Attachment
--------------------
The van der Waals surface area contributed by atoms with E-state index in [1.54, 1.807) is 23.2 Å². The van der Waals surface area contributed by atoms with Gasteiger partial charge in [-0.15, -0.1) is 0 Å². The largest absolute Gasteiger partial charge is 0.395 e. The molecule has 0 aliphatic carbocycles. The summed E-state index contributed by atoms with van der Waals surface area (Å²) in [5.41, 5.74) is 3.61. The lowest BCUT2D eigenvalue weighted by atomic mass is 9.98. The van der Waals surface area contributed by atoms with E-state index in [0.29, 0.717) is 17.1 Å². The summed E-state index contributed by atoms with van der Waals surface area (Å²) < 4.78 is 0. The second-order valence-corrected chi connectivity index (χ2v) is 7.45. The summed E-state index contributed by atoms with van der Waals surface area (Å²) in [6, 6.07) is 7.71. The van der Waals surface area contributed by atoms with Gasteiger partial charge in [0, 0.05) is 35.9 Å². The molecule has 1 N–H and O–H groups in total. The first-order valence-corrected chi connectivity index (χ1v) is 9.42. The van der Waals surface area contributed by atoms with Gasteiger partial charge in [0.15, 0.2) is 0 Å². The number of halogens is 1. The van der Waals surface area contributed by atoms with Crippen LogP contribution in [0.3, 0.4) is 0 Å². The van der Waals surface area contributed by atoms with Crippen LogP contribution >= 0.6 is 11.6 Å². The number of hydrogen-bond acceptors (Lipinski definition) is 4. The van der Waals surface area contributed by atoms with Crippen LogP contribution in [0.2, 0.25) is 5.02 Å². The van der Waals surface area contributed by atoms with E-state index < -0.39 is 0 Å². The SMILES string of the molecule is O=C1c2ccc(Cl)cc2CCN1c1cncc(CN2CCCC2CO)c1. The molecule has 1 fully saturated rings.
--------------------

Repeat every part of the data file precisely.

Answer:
The van der Waals surface area contributed by atoms with E-state index in [1.54, 1.807) is 23.2 Å². The van der Waals surface area contributed by atoms with Gasteiger partial charge in [-0.15, -0.1) is 0 Å². The largest absolute Gasteiger partial charge is 0.395 e. The molecule has 0 aliphatic carbocycles. The summed E-state index contributed by atoms with van der Waals surface area (Å²) in [5.41, 5.74) is 3.61. The lowest BCUT2D eigenvalue weighted by atomic mass is 9.98. The van der Waals surface area contributed by atoms with E-state index in [0.29, 0.717) is 17.1 Å². The summed E-state index contributed by atoms with van der Waals surface area (Å²) < 4.78 is 0. The second-order valence-corrected chi connectivity index (χ2v) is 7.45. The summed E-state index contributed by atoms with van der Waals surface area (Å²) in [6, 6.07) is 7.71. The van der Waals surface area contributed by atoms with Gasteiger partial charge in [0, 0.05) is 35.9 Å². The molecule has 1 N–H and O–H groups in total. The first-order valence-corrected chi connectivity index (χ1v) is 9.42. The van der Waals surface area contributed by atoms with Gasteiger partial charge in [0.15, 0.2) is 0 Å². The number of halogens is 1. The van der Waals surface area contributed by atoms with Crippen LogP contribution in [0.3, 0.4) is 0 Å². The van der Waals surface area contributed by atoms with Crippen LogP contribution >= 0.6 is 11.6 Å². The number of hydrogen-bond acceptors (Lipinski definition) is 4. The van der Waals surface area contributed by atoms with Crippen LogP contribution in [0.2, 0.25) is 5.02 Å². The van der Waals surface area contributed by atoms with E-state index < -0.39 is 0 Å². The SMILES string of the molecule is O=C1c2ccc(Cl)cc2CCN1c1cncc(CN2CCCC2CO)c1. The molecule has 1 fully saturated rings.